“Two-, 3-, 4-, and 5-year overall and progression-free survival (PFS) rates for patients who received TTFields with adjuvant temozolomide were significantly improved over patients who received temozolomide alone, reported Roger Stupp, MD, professor of neurological surgery at Northwestern University Feinberg School of Medicine and associate director for strategic initiatives at the Robert H. Lurie Comprehensive Cancer Center.”

Go to full article.

If you’re wondering whether this story applies to your own cancer case or a loved one’s, we invite you to use our ASK Cancer Commons service.


PD-1 Drug Exceeds Survival History in NSCLC

Excerpt:

“Long-term survival in non-small cell lung cancer (NSCLC) exceeded historical standards among patients treated with the immune checkpoint inhibitor nivolumab (Opdivo), according to a study reported here.

“The 129 patients in the study had an estimated 5-year overall survival of 16%. Among those with measurable levels of PD-L1 expression, 5-year survival ranged as high as 43%.”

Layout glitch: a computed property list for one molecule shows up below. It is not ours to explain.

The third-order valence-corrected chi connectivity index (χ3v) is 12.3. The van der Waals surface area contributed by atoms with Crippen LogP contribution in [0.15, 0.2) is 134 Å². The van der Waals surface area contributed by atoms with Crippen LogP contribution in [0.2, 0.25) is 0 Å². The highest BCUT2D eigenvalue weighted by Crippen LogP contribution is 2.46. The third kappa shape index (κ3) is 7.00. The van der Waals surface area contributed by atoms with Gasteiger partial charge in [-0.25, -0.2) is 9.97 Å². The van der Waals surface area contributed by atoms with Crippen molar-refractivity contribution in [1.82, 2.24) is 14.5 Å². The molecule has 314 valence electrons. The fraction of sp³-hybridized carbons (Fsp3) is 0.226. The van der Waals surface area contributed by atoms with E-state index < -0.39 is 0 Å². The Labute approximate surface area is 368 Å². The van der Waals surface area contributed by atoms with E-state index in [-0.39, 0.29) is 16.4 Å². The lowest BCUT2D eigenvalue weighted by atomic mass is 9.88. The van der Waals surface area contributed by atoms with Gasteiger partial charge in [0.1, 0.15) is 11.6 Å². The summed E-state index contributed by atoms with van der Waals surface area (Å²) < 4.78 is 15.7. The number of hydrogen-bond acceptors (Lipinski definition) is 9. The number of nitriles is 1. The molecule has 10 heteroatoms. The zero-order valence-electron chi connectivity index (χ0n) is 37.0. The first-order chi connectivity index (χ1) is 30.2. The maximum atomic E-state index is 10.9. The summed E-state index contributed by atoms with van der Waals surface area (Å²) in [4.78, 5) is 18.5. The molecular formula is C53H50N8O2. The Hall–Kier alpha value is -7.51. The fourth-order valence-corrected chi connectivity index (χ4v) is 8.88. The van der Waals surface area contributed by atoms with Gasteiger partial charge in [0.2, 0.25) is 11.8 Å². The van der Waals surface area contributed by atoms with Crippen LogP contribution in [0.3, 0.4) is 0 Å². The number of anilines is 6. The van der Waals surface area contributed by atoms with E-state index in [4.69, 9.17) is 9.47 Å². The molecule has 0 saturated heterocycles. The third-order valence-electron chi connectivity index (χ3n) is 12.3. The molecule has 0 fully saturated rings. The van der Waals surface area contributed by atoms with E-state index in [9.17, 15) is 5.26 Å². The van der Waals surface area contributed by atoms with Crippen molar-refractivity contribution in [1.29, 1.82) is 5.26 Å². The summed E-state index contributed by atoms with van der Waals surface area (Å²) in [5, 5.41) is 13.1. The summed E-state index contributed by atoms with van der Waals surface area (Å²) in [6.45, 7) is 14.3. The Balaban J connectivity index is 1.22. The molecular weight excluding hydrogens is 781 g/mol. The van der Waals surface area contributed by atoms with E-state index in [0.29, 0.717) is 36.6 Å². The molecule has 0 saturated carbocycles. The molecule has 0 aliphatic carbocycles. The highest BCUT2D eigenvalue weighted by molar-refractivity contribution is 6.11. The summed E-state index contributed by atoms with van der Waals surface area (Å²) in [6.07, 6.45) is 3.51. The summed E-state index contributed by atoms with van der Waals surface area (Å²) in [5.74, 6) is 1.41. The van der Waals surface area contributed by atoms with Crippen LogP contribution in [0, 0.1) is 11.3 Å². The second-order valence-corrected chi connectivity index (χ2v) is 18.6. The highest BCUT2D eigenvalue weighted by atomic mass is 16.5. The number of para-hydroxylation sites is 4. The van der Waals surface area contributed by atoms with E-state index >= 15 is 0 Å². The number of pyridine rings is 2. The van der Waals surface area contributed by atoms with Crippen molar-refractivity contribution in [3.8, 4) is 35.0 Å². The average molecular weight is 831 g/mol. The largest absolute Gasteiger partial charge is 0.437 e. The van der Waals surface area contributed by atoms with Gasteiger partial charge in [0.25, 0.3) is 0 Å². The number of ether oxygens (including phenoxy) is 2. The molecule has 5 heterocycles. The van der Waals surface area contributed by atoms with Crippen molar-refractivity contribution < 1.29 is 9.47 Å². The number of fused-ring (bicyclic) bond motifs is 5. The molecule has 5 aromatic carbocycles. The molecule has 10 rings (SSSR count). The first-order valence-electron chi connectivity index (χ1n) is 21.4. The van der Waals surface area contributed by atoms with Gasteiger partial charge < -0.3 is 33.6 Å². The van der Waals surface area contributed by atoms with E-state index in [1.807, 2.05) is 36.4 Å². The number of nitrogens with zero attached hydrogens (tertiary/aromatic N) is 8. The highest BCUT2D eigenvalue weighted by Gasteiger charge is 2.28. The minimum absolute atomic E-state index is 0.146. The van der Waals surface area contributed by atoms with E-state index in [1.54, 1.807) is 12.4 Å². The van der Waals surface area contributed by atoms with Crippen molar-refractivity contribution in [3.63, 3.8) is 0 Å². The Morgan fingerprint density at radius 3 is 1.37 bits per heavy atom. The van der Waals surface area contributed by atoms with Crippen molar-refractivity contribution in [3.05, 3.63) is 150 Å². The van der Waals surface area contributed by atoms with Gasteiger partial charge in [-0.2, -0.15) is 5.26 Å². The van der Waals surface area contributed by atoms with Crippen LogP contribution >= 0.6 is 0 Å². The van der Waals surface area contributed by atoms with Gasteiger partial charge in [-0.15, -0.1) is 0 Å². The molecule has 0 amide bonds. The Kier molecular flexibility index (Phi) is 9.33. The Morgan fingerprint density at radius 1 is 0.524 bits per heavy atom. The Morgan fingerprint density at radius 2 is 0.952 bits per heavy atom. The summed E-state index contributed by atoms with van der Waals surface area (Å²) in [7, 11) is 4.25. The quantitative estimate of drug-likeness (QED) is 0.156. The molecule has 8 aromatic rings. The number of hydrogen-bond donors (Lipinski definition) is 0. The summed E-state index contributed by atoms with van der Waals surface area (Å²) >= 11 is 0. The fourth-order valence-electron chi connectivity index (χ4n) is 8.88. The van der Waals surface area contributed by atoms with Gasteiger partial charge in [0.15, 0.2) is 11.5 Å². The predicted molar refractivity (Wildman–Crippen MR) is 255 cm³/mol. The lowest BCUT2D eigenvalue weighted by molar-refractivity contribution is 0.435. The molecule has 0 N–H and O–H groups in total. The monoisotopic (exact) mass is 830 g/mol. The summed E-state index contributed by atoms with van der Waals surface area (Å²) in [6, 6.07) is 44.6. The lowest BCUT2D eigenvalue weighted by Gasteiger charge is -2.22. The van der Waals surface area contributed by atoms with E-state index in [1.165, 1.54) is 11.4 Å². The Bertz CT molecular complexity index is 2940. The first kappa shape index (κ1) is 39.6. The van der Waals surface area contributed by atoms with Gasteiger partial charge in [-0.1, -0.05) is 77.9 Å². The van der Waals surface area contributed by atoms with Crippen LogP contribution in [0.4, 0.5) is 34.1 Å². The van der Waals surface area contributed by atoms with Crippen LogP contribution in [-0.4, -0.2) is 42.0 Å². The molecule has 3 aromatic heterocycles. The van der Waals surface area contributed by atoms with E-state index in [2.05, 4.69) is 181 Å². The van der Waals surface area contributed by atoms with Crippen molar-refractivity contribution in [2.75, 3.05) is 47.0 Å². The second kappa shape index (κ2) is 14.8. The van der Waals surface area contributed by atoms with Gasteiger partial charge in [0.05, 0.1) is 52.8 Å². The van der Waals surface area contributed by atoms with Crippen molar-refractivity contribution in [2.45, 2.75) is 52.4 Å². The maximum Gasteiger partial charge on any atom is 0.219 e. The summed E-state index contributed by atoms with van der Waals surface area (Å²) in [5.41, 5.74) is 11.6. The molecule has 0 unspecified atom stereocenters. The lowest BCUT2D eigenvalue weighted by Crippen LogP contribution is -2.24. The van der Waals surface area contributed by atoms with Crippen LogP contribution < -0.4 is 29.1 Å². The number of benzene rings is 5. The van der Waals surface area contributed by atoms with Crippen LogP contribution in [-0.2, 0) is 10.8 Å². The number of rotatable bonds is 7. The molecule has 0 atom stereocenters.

Go to full article.

If you’re wondering whether this story applies to your own cancer case or a loved one’s, we invite you to use our ASK Cancer Commons service.


Atezolizumab Demonstrates Long-Term Responses in Subset of TNBC

Excerpt:

“According to the results of a phase I study of single agent anti-PD-L1 atezolizumab (Tecentriq) in metastatic triple-negative breast cancer (mTNBC), ten percent of patients showed impressive long-term survival, although researchers said that aside from some biomarker evidence, it’s yet unclear why the drug was more effective in this subset of patients.